Compared to the noise and ripple effect of all-things Covid, it wasn’t quite the ticket; not quite loud or compelling enough. It was a low-profile yet golden sideshow, managed by experienced educators, with content - more than communication - at its core.

It was one that focused more on the substance and the “what”, than the outcomes and the “why”.

The result, as I understand it, was that data-driven key performance indicators were not being hit. We were not showing sufficient evidence of impact and value for money.

But here’s the thing. As those in marketing know, shifts in thinking and awareness are not measurable. Changes in mindset translate into action over time. The clear market need was being awoken but had not yet translated into demand.

Who, now, wants an electric car but hasn’t yet made enquiries?

Also, some schools still don’t sufficiently understand the challenges they have with technology and so don’t seek to address them. We were providing a service many schools didn’t know they needed.

Finding the time 

Some did squeeze the time in - webinars were watched and one-to-one workshops were had. But then came implementation by overburdened IT teams, end-user training and top-level change management.

Proactive multi-academy trusts did well, helped by the fact they can afford dedicated “school improvement advisers” and “educational technologists”.

This allowed them to provide the sustained focus needed, and they had the knowledge, skills and buying power to procure the right technology and provide the right training with the right ongoing support.

The edtech demonstrator schools had started to turn the tide, highlighting the importance of digital strategy, effective procurement, assistive edtech for special educational needs and disability, training schools in day-to-day use and lots more.

And on the same bandwagon are the loud drums of the marketing powerhouses Microsoft and Google, backed by a continual stream of other webinars, podcasts, virtual fireside chats and more.

Demonstrator schools I’ve spoken to told me of a “final flurry” of interest in recent months. When the monsters of Covid were in decline, schools have had the head space to look at “important not urgent” activity. And technology is near the top of the list.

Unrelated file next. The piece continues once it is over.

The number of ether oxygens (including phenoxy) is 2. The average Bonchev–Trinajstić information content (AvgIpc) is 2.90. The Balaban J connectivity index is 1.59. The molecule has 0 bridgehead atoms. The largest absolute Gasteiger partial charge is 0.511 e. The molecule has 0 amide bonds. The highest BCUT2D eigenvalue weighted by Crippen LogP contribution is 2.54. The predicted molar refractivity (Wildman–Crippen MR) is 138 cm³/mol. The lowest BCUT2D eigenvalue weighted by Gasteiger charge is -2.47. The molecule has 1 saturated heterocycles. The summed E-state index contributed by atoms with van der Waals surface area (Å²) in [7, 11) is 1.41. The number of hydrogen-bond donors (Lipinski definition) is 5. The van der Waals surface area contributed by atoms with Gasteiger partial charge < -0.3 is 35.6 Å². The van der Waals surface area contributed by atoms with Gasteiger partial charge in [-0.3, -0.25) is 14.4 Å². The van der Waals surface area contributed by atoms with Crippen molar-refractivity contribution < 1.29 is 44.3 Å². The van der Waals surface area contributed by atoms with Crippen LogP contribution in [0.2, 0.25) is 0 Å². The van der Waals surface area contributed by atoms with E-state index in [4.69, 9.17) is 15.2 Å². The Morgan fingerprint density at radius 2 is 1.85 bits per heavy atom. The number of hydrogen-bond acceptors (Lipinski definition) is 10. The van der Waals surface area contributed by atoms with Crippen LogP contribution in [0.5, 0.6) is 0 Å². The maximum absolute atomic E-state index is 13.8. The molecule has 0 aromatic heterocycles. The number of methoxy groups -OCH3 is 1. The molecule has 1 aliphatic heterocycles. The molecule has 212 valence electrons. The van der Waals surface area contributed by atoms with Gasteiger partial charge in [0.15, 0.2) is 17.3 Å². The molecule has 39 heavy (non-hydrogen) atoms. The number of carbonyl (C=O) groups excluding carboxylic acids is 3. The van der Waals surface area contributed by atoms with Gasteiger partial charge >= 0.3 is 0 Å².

Coming to a close

At the end of July 2022, though, the edtech demonstrator schools will close, with the DfE claiming that the service is no longer needed after Covid has subsided. This means applications for direct support have closed today.

For some schools, particularly during school closures, the support of the demonstrator schools was transformative. For others, they helped sow the seed of change for embracing technology. The majority of schools, though, hadn’t engaged.

So, where are we now?

There’s an ongoing sound of pennies dropping and, more than ever, schools and trusts are actively exploring and planning how technology will help them shape their futures. But they are sadly deprived of access to a programme that could have advised them on how to do this best, shaped by frontline insights.

Yet there is no doubt that edtech will continue to grow in schools - it has become an unstoppable juggernaut. The number and complexity of solutions will increase, as will the risk of poor choices and half-baked plans for sustained implementation.

All this signals that the need for a bigger, bolder, independent support network is greater than ever.

It’s completely the wrong time for the DfE to pull the plug on an initiative that was gathering some good momentum. A gap is being left - and bewilderment, abandonment, and sales and marketing patter are waiting to fill it.

Naace, a charity dedicated to technology in education, of which I am vice-chair, remains to help - not least with our self-review framework, which hundreds of schools are currently using as their guide.

There are other beacons of innovation, too, driven by companies and sector thought leaders, influencers, educators and communities, such as the Association of Network Managers for Education.

Big business is also working to upskill their users, and informal peer-led sharing is commonplace on social media and elsewhere.

Where government policy fails, I suspect these vibrant communities of innovation will help us succeed.

Ed Fairfield is vice-chair of Naace: the EdTech Association, commercial manager at Elementary Technology and a school governor overseeing ICT provision. He tweets @mreddtech